Re: URI Requirements

From: Warner ten Kate (tenkate@natlab.research.philips.com)
Date: Wed, Nov 11 1998


Message-Id: <36495A69.43188338@natlab.research.philips.com>
Date: Wed, 11 Nov 1998 10:35:37 +0100
From: Warner ten Kate <tenkate@natlab.research.philips.com>
To: "Adams, Glenn" <gadams@spyglass.com>
Cc: www-tv@w3.org
Subject: Re: URI Requirements

Glenn,

Thanks for your comments.


Adams, Glenn wrote:
> 
> 1.      Under your recent URI requirements document, you have:
> 
>                         Given a URI, it must be possible for a receiver
> to determine the time period(s) within which the resource can be
> retrieved from the (also resolved) location.
> 
>         Do you intend by this that the information to resolve such a
> determination should be present in the URI directly? Or that in
> combination with some unspecified higher-level-protocol, e.g., SAP, SDP,
> etc., the URI may be used as a key to resolve such a determination?
> 
>         If you mean the former, then this requirement goes beyond the
> standard semantics of, say, HTTP URLs, which have no intrinsic temporal
> validity outside of the scope of querying an origin server, etc., for
> the resource and being informed it is no longer present, etc.
> 

At the level of *this* requirement, I don't care. The information
has to be made available somehow, that is, in a standardized way.

At the level how to fulfill the requirement, I don't expect the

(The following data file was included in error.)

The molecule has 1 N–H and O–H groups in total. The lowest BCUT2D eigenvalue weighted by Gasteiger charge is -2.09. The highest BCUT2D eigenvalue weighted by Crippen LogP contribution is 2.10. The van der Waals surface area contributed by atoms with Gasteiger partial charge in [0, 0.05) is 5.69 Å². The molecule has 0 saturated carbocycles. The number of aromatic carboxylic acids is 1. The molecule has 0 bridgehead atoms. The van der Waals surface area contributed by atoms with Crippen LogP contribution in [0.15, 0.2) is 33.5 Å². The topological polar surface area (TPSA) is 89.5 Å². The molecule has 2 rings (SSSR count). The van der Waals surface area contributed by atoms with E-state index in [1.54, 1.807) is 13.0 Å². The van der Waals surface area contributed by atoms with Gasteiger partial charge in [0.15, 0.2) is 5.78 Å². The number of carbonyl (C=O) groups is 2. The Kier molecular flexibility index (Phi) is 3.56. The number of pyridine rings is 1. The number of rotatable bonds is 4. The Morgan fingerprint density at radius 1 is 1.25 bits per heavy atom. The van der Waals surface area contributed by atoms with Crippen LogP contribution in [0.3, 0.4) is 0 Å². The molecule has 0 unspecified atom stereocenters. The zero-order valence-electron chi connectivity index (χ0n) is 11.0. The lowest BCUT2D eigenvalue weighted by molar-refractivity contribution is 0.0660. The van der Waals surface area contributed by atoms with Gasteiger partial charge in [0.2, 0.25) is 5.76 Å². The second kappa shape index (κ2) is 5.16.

former way will offer us a satisfying solution, a.o. because of 
requirements related to your signaled http compatibility.

So, implicitly I am thinking of the second solution: introduce a 
level of indirection. I agree, SDP, CDF etc. are typical Web formats
to use. In TV Broadcast environments I am thinking of something like 
the Event Information Table (EIT) defined in ETS 300 468 (DVB-SI).


> 2.      Regarding:
> 
>                 A URI should be resolvable under any of the following
> network access conditions:
>                 ...
>                 The actual resource's retrieved content data may differ
> in terms of content quality, performance, and edit version.
> 
>         and
> 
>                 Ideally, the URI should support referencing various
> instantiations of the same content (quality/compression ratio,
> versions/edits).
> 
> In HTTP's interpretation of URIs, other resource variation axes are
> provided as well: language, content-encoding, etc. Do you envision these
> applying in this context? What other variation axes do you anticipate?
> 

Good point.
Yes, I was thinking of those as well, but didn't went 
into them in detail. Maybe we should.
Can you enumerate what's there in HTTP ?

Wrt. the two you mention:

content-encoding: I thought this part of the 'quality/compression 
ratio', but I agree it is something else. I have added it to 
those enumerations (I'll wait with posting the update a few days). 
Note, however, that within a TV Broadcast environment there is only 
one content-encoding, by standard.

language: I think this is in the requirements implicitly.
It may need some more attention; I don't think so, though.
Do you have suggestions for an additional requirement?

This is the way how I think language is in the requirements:

If the URI refers to a complete service (TV program), the 
default language is to be used. "Default" may be influenced 
by the user settings. The broadcast system itself configures,
the URI only refers to the complete service.

We also require a URI to be able to refer to a component in 
such a service. That includes all its various language streams. 
So, an application can manipulate language choice by using the 
set of URIs referring to those components.


Warner.